After Many Stumbles, Fall of an American Giant
It is a company that helped lift hundreds of thousands of American workers into the middle class. It transformed Detroit into the Silicon Valley of its day, a symbol of America’s talent for innovation. It built celebrated cars, like Cadillacs, that became synonymous with luxury.
And now it is filing for bankruptcy, something that would have been unfathomable even a few years ago, much less decades ago, when it was a dominant force in the American economy.
Rarely has a company fallen so far and so fast as General Motors. And while its bankruptcy appeared increasingly likely in recent weeks, the arrival of the moment is still a staggering blow, particularly for anyone with ties to the company.
“I never ever could have believed that one day this thing would go that way,” said Jim Wangers, a retired G.M. executive who was part of the team that developed the Pontiac GTO, and the author of “Glory Days,” about Pontiac’s heyday in the muscle-car era of the 1960s. “We were so successful,” he added.
Founded in 1908, G.M. ruled the car industry for more than half a century, with a broad range of vehicles, reflecting the company’s promise to offer “a car for every purse and purpose.”
The expression “What’s good for General Motors is good for the country” entered the lexicon, even though it was a slight misquotation of Charles E. Wilson, G.M.’s president in the early 1950s.
But then G.M. began a long and slow process of undermining itself. Its strengths, like the rigid structure that provided discipline early on, became weaknesses, and it lost its feel for reading the American car market it helped create, as Japanese automakers lured away even its most loyal buyers.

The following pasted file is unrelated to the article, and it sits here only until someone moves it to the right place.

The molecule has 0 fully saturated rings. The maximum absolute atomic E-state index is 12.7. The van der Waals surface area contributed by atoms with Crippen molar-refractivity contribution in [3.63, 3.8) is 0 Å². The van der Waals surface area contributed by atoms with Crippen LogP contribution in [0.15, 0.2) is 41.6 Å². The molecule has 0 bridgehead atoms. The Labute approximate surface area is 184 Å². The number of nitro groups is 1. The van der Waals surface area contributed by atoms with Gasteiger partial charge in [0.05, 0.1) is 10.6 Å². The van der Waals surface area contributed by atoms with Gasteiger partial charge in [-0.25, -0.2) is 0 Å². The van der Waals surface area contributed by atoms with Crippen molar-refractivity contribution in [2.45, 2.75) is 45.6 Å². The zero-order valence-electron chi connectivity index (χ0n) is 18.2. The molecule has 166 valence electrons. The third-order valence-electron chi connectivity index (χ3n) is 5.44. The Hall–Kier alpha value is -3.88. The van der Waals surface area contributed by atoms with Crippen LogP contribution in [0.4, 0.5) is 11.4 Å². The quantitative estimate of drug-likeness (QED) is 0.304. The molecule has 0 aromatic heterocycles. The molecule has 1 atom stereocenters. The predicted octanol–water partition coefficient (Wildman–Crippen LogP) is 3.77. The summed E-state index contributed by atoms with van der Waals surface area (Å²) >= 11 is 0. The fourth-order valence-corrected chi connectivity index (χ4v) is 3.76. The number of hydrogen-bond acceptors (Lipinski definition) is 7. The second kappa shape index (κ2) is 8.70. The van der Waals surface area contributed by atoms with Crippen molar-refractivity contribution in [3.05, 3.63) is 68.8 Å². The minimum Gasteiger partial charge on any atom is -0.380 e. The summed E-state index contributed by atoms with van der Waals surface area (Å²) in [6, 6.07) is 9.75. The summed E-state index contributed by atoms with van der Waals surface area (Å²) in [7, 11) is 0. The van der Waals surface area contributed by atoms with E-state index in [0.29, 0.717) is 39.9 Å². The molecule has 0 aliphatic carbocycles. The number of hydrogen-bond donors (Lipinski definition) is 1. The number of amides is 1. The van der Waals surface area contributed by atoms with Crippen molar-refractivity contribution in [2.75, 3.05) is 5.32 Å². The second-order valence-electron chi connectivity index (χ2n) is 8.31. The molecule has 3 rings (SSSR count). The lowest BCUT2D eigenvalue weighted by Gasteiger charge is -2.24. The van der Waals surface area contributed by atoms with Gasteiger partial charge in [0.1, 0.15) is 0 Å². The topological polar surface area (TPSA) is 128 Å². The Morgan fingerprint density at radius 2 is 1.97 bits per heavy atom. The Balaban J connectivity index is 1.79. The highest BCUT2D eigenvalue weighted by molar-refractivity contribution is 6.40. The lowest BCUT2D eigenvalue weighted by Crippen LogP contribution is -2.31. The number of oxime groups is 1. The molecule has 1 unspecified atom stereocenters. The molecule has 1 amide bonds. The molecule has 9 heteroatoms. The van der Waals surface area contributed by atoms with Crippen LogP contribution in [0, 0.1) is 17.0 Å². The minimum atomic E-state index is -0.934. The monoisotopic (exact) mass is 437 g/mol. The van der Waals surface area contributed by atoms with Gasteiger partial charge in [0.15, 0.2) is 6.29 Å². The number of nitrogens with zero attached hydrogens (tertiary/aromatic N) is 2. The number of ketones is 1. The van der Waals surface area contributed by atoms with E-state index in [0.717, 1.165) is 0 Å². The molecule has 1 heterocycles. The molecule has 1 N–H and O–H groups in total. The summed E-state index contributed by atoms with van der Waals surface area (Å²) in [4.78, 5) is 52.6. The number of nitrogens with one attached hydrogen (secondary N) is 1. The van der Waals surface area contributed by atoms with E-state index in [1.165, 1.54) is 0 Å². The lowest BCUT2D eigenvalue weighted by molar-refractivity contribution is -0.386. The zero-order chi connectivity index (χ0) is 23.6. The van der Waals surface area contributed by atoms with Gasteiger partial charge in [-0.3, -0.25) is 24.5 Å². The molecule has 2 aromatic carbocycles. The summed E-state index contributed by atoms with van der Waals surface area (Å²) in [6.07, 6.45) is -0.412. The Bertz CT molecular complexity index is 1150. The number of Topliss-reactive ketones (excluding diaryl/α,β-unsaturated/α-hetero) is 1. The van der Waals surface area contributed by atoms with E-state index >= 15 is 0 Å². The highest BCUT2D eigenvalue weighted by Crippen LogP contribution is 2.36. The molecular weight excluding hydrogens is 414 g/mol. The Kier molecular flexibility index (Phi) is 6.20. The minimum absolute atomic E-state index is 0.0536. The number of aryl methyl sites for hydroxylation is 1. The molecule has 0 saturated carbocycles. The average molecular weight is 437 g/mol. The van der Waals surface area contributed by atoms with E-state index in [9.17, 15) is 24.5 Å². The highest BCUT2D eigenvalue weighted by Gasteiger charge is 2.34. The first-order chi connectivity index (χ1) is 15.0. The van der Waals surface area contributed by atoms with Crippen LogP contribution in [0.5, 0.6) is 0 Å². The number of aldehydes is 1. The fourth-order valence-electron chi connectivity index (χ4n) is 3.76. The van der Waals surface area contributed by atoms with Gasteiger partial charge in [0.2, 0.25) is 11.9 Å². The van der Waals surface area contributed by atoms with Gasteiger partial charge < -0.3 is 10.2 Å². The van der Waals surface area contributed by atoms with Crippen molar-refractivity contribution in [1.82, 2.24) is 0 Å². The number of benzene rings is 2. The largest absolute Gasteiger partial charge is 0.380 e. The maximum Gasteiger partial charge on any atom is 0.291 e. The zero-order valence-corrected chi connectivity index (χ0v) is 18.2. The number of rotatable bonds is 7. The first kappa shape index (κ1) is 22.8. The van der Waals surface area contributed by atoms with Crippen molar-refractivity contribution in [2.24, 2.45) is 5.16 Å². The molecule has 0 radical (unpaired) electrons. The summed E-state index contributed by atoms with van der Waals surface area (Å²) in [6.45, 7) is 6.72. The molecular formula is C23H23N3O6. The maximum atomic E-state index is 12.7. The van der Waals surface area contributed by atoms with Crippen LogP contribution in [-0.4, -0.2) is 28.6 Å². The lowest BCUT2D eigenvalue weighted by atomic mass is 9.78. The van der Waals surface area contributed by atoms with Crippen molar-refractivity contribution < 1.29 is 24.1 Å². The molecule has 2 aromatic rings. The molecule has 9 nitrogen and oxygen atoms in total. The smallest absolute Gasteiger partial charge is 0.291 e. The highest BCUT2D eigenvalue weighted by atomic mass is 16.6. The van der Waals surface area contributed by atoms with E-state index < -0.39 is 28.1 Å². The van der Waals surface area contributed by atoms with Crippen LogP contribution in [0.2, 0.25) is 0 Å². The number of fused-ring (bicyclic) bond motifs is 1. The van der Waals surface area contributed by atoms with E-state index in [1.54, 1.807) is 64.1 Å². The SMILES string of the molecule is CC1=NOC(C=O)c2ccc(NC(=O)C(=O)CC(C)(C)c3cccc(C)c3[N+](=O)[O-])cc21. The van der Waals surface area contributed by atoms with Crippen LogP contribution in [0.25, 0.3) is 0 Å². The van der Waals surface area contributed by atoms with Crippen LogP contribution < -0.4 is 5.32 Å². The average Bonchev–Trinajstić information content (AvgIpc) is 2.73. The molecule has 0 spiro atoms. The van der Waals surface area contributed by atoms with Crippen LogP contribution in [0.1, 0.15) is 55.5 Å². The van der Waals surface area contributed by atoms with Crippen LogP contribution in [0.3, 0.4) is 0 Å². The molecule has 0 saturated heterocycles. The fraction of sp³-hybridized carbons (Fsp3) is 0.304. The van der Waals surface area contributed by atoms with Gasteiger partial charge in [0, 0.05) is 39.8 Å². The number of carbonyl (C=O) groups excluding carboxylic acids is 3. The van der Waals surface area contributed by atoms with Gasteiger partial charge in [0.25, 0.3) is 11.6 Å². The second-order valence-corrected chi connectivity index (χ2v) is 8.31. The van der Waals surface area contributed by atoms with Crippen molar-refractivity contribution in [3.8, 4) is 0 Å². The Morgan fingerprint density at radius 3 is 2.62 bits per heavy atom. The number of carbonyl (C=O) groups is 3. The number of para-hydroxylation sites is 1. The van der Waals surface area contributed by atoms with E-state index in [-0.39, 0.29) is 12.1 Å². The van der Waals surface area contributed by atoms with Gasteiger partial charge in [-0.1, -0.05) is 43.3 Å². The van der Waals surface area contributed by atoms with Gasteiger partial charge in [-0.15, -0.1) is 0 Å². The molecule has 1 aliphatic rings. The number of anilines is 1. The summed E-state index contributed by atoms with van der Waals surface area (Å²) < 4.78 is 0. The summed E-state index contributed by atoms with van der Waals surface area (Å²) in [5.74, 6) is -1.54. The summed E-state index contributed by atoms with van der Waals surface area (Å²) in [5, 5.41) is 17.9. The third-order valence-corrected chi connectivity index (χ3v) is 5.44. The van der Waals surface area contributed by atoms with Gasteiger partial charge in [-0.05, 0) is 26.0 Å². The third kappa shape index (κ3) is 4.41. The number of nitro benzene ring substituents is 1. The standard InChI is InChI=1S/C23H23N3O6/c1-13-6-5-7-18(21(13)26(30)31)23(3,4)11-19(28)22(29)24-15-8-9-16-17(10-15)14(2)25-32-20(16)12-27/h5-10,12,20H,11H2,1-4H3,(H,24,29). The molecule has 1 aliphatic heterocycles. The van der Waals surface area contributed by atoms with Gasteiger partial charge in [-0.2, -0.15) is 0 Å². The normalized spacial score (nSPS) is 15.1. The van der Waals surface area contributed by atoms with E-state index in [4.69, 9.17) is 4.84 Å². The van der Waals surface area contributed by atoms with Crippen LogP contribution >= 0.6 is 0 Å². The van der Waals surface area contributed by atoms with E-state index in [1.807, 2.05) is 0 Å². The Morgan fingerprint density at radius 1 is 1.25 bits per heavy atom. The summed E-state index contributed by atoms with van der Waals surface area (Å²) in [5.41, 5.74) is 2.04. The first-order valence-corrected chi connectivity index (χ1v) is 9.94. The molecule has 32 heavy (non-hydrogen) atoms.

Only eight months ago, Rick Wagoner, then its chief executive, stood before hundreds of G.M. employees to celebrate the company’s 100th anniversary. “We’re a company that’s ready to lead for 100 years to come,” Mr. Wagoner said.
Instead of leading, G.M. will instead be following other failed companies on a well-worn path into bankruptcy court.
The moment will reverberate beyond G.M.’s epicenter in Detroit, to factory towns in other parts of Michigan and in states like Indiana, Tennessee and Louisiana. It will even be felt on Fifth Avenue in New York, where it built its financial headquarters, and Epcot at Walt Disney World in Florida, where G.M. sponsors the Test Track Pavilion, a showcase of its latest cars.
G.M. factories churned out family cars, pickup trucks and memorable muscle cars with taut, sculptured body panels that were rolling displays of American DNA.
A G.M. plant was a ticket to prosperity for the communities lucky enough to land one. G.M. literally put Spring Hill, Tenn., on the map when it picked the town outside Nashville for its Saturn plant in 1985, prompting the hamlet to swell with new homes, motels and restaurants.
Now city officials around the country, including those in Spring Hill, nervously await phone calls on Monday to tell them if their plants will be among the 14 G.M. is expected to announce it will close in the latest round of cuts.
But even after its deep cuts, G.M. can still claim to be the country’s largest automaker.
For G.M., that simple fact — its sheer size — was long used as a trump card to end debates. If the critics were so right about all that was wrong with G.M., why did so many people buy its cars?